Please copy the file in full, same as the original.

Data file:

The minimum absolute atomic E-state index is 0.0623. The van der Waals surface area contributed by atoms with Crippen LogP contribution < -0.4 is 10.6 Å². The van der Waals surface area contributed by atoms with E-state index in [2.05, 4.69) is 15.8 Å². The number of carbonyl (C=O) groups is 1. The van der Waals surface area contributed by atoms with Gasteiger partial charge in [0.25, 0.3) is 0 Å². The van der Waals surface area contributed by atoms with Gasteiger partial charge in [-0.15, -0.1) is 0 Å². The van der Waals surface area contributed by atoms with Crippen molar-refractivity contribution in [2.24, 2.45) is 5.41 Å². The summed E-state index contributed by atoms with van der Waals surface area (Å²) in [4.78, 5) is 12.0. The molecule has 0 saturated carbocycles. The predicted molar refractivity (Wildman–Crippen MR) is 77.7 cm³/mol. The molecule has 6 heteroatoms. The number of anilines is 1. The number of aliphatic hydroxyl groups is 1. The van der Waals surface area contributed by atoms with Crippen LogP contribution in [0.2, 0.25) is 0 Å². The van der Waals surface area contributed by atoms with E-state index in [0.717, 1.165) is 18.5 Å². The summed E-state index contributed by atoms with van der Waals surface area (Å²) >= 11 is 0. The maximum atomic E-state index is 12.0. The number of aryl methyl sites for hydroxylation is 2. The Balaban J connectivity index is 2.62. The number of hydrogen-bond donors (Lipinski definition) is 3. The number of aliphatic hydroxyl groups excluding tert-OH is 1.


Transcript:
The minimum absolute atomic E-state index is 0.0623. The van der Waals surface area contributed by atoms with Crippen LogP contribution < -0.4 is 10.6 Å². The van der Waals surface area contributed by atoms with E-state index in [2.05, 4.69) is 15.8 Å². The number of carbonyl (C=O) groups is 1. The van der Waals surface area contributed by atoms with Gasteiger partial charge in [0.25, 0.3) is 0 Å². The van der Waals surface area contributed by atoms with Gasteiger partial charge in [-0.15, -0.1) is 0 Å². The van der Waals surface area contributed by atoms with Crippen molar-refractivity contribution in [2.24, 2.45) is 5.41 Å². The summed E-state index contributed by atoms with van der Waals surface area (Å²) in [4.78, 5) is 12.0. The molecule has 0 saturated carbocycles. The predicted molar refractivity (Wildman–Crippen MR) is 77.7 cm³/mol. The molecule has 6 heteroatoms. The number of anilines is 1. The number of aliphatic hydroxyl groups is 1. The van der Waals surface area contributed by atoms with Crippen LogP contribution in [0.2, 0.25) is 0 Å². The van der Waals surface area contributed by atoms with E-state index in [0.717, 1.165) is 18.5 Å². The summed E-state index contributed by atoms with van der Waals surface area (Å²) >= 11 is 0. The maximum atomic E-state index is 12.0. The number of aryl methyl sites for hydroxylation is 2. The Balaban J connectivity index is 2.62. The number of hydrogen-bond donors (Lipinski definition) is 3. The number of aliphatic hydroxyl groups excluding tert-OH is 1.